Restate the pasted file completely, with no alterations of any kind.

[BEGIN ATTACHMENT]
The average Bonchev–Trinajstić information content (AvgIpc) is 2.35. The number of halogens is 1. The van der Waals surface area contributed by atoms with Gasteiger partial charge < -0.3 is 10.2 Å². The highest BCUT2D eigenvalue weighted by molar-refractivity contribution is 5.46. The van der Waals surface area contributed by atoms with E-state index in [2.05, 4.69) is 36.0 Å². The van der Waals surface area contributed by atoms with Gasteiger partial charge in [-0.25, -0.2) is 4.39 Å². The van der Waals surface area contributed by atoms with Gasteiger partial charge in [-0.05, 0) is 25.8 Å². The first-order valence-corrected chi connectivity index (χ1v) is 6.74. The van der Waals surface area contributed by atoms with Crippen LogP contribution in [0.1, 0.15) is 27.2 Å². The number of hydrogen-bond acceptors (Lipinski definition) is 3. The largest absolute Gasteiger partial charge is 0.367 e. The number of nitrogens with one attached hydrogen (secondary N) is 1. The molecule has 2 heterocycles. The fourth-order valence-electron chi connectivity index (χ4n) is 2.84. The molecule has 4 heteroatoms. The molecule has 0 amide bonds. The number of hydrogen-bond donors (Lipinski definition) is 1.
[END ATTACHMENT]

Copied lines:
The average Bonchev–Trinajstić information content (AvgIpc) is 2.35. The number of halogens is 1. The van der Waals surface area contributed by atoms with Gasteiger partial charge < -0.3 is 10.2 Å². The highest BCUT2D eigenvalue weighted by molar-refractivity contribution is 5.46. The van der Waals surface area contributed by atoms with E-state index in [2.05, 4.69) is 36.0 Å². The van der Waals surface area contributed by atoms with Gasteiger partial charge in [-0.25, -0.2) is 4.39 Å². The van der Waals surface area contributed by atoms with Gasteiger partial charge in [-0.05, 0) is 25.8 Å². The first-order valence-corrected chi connectivity index (χ1v) is 6.74. The van der Waals surface area contributed by atoms with Crippen LogP contribution in [0.1, 0.15) is 27.2 Å². The number of hydrogen-bond acceptors (Lipinski definition) is 3. The largest absolute Gasteiger partial charge is 0.367 e. The number of nitrogens with one attached hydrogen (secondary N) is 1. The molecule has 2 heterocycles. The fourth-order valence-electron chi connectivity index (χ4n) is 2.84. The molecule has 4 heteroatoms. The molecule has 0 amide bonds. The number of hydrogen-bond donors (Lipinski definition) is 1.